An album title of such mountainous proportions as Himalayan would suggest that Southampton trio Band Of Skulls were aiming for the top of the world with their latest effort, the first to surface since 2012’s Sweet Sour and the third studio album in all. And with guitarist/lead vocalist Russell Marsden declaring that the record “feels like a coming of age” for the band, expectations are as high as the mountains themselves.
Support slots for Queens Of The Stone Age and Muse have raised their profile, and there’s often a nod in the direction of QOTSA throughout Himalayan. Opener and first single Asleep At The Wheel is a prime example, a bouncy stomp featuring heavy riffage and the statement: “Where we are going is anyone’s guess.” It’s a bold beginning that, according to Marsden, “bridges the gap between the last album and this one”.
After some more solid efforts in the shape of the funky sounding title track with its catchy chorus, and Hoochie Coochie – another bouncy effort that depicts T Rex glam rock meeting heavy Led Zeppelin riffs with its thunderous injections of power and clashing percussion – the middle of the album arrives in all its glory.
First, a slow spy thriller-tinged intro announces an older song – Cold Sweat – before the track evolves into a full-on James Bond theme tune when strings are introduced, its reverb effects sounding like an aftershock of drama. Secondly, the magnificent centrepiece and second single Nightmares arrives, an addictive riff drilling its way into the mind instantly; the song then slows down, giving a glimpse of the answer to that question of where the band are going as the soaring chorus launches itself into anthemic territory with Marsden and Emma Richardson dovetailing vocal duties superbly.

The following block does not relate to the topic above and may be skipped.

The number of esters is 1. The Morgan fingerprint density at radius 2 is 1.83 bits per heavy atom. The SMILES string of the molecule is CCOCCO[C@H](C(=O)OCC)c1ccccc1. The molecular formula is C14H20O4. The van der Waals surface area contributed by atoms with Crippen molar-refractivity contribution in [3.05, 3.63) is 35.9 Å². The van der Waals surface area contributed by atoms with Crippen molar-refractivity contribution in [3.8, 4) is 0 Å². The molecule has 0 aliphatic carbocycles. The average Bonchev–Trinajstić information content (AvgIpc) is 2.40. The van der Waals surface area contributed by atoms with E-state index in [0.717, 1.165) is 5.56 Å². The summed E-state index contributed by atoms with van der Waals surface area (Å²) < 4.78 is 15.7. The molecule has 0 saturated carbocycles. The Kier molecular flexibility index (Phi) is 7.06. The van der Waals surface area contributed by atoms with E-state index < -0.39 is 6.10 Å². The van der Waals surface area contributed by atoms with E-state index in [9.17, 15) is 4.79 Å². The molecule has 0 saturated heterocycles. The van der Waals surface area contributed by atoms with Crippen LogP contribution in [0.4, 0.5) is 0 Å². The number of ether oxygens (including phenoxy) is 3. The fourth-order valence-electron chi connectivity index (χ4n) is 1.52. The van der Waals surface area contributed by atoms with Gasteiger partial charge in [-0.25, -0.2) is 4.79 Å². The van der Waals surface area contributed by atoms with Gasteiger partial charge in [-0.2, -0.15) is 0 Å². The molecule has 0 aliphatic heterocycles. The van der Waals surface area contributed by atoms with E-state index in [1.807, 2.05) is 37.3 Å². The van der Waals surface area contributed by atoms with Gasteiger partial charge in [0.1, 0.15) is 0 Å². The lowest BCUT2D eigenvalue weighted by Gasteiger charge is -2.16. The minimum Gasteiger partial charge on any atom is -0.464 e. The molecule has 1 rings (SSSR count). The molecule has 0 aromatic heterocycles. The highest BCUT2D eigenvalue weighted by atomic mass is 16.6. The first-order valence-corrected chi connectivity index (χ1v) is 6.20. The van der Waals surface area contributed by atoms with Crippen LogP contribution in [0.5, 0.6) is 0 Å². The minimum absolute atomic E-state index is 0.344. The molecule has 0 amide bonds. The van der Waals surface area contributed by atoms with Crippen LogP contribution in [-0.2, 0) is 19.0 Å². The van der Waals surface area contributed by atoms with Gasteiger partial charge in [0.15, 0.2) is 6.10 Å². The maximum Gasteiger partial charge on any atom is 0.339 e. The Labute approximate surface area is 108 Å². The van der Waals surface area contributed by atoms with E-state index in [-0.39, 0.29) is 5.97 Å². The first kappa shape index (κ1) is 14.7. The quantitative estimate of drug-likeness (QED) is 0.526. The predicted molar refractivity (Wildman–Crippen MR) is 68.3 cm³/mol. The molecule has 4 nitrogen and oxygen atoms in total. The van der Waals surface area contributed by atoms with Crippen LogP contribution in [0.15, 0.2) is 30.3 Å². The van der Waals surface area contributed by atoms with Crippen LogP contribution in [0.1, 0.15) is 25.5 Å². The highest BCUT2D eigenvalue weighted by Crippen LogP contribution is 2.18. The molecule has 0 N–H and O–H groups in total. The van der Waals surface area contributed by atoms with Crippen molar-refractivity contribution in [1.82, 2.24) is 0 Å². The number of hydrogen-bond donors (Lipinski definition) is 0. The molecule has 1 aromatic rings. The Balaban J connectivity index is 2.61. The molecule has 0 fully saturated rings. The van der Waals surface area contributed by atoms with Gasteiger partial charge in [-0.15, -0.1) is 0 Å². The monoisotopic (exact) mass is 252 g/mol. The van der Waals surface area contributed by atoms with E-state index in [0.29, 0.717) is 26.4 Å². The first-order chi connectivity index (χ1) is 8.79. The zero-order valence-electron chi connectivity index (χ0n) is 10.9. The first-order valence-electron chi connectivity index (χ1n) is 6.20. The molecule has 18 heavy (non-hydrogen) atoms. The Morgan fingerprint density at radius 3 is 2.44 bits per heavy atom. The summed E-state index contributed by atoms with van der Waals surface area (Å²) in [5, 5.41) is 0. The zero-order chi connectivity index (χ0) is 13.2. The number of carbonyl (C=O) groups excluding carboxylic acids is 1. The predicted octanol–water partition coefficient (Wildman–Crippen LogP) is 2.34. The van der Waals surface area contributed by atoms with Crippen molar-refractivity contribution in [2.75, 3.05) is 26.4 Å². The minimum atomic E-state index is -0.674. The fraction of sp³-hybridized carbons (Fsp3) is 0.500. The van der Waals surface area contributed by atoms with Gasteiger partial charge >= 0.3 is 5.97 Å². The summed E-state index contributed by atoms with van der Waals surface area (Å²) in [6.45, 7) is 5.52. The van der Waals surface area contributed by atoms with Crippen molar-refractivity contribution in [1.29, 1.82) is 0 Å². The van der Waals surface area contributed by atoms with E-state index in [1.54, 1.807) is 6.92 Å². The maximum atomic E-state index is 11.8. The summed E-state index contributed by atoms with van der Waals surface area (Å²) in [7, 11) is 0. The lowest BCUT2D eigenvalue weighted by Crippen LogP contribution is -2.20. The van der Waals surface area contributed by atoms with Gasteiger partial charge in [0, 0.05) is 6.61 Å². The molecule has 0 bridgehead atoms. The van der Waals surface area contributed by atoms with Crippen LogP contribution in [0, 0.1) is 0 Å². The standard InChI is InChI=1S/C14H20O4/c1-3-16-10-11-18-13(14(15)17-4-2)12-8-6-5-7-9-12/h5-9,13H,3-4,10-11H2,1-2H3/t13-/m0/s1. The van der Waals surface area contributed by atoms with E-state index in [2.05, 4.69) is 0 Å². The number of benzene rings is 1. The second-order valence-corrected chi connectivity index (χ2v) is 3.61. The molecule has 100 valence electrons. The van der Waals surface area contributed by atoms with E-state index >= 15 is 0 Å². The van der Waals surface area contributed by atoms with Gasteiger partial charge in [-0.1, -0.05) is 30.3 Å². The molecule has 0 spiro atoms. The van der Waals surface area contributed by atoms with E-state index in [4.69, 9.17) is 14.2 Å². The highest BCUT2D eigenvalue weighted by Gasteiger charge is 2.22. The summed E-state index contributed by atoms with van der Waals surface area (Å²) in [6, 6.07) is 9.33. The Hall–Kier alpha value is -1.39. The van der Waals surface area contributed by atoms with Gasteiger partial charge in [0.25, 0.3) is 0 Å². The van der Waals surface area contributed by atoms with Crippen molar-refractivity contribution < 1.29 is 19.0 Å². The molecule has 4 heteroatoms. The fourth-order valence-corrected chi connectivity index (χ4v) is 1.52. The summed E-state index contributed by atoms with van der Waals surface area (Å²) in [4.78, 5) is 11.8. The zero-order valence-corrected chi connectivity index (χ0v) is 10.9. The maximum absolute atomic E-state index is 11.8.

Things don’t let up much for Brothers And Sisters, another foot tapping anthemic stomp, in places recalling another band the Skulls have supported – The Black Keys – although there’s a feeling of too many lyrics being crammed into the verses before Marsden delivers the line “we’re all brothers and sisters in the end” in Ian Brown style. Comparisons with Dan Auerbach and Patrick Carney’s band are again evident on I Guess I Know You Fairly Well, where minimal, twanging guitar leads to another blast of Led Zeppelin riffage amidst pummelling drums and thumping bass.
You Are All That I Am Not then changes the pace: a slow, strong ballad that starts off quietly before reaching for the sky with another anthemic, lighters in the air chorus of “don’t cry for tonight love will see you all right” preceding a rocking, heavy instrumental break. The faster paced Duane Eddy like (in fact lyrics even name check Rebel Rouser) twanging guitar led verses of I Feel Like Ten Men, Nine Dead And One Dying lead to slower, ominous Black Sabbath riffing within the chorus of a song based around a phrase coined by Marsden’s great grandfather.
Two more stadium fillers then arrive: Heaven’s Key is formed around a melodic riff that recalls A Flock Of Seagulls’ (Wishing) If I Had A Photograph Of You amidst thunderous clashing cymbals, and the quivering synth-backed Get Yourself Together soars again as another ballad pops up.
By the end of the album, it’s clear to see where Band Of Skulls are heading – stadium filling rock. They’ve certainly aimed for the mountaintops with Himalayan and quite often they reach the summit. With the band’s sound now finely tuned, they are peaking and it can be only a matter of time before they emerge from behind the shadows of their significant peers.